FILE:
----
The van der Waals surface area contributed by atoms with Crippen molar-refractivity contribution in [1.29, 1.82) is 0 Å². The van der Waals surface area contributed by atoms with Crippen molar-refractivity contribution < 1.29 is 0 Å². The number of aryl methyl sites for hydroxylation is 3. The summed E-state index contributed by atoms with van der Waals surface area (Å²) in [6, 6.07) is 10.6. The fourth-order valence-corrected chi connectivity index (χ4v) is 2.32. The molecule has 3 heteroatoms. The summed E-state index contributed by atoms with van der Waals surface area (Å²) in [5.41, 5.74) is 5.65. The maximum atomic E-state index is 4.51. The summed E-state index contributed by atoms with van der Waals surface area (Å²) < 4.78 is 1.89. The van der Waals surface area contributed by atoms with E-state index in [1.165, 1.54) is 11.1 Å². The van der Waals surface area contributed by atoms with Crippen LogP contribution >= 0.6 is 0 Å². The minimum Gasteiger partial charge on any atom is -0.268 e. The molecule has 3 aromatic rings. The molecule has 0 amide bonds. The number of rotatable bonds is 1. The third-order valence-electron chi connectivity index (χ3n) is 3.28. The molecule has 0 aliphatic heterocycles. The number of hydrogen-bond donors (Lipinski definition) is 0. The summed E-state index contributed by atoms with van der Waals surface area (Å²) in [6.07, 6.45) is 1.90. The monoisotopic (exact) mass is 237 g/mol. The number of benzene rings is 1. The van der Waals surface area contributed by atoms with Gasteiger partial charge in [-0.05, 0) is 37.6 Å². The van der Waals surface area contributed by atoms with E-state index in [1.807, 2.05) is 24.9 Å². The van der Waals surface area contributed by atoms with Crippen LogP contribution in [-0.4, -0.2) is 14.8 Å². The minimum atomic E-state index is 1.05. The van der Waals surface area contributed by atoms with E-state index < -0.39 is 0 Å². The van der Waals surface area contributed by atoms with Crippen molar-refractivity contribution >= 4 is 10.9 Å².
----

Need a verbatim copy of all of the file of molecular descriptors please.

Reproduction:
The van der Waals surface area contributed by atoms with Crippen molar-refractivity contribution in [1.29, 1.82) is 0 Å². The van der Waals surface area contributed by atoms with Crippen molar-refractivity contribution < 1.29 is 0 Å². The number of aryl methyl sites for hydroxylation is 3. The summed E-state index contributed by atoms with van der Waals surface area (Å²) in [6, 6.07) is 10.6. The fourth-order valence-corrected chi connectivity index (χ4v) is 2.32. The molecule has 3 heteroatoms. The summed E-state index contributed by atoms with van der Waals surface area (Å²) in [5.41, 5.74) is 5.65. The maximum atomic E-state index is 4.51. The summed E-state index contributed by atoms with van der Waals surface area (Å²) < 4.78 is 1.89. The van der Waals surface area contributed by atoms with E-state index in [1.165, 1.54) is 11.1 Å². The van der Waals surface area contributed by atoms with Crippen LogP contribution >= 0.6 is 0 Å². The minimum Gasteiger partial charge on any atom is -0.268 e. The molecule has 3 aromatic rings. The molecule has 0 amide bonds. The number of rotatable bonds is 1. The third-order valence-electron chi connectivity index (χ3n) is 3.28. The molecule has 0 aliphatic heterocycles. The number of hydrogen-bond donors (Lipinski definition) is 0. The summed E-state index contributed by atoms with van der Waals surface area (Å²) in [6.07, 6.45) is 1.90. The monoisotopic (exact) mass is 237 g/mol. The number of benzene rings is 1. The van der Waals surface area contributed by atoms with Gasteiger partial charge in [-0.05, 0) is 37.6 Å². The van der Waals surface area contributed by atoms with E-state index in [1.807, 2.05) is 24.9 Å². The van der Waals surface area contributed by atoms with Crippen LogP contribution in [-0.4, -0.2) is 14.8 Å². The minimum atomic E-state index is 1.05. The van der Waals surface area contributed by atoms with E-state index < -0.39 is 0 Å². The van der Waals surface area contributed by atoms with Crippen molar-refractivity contribution >= 4 is 10.9 Å².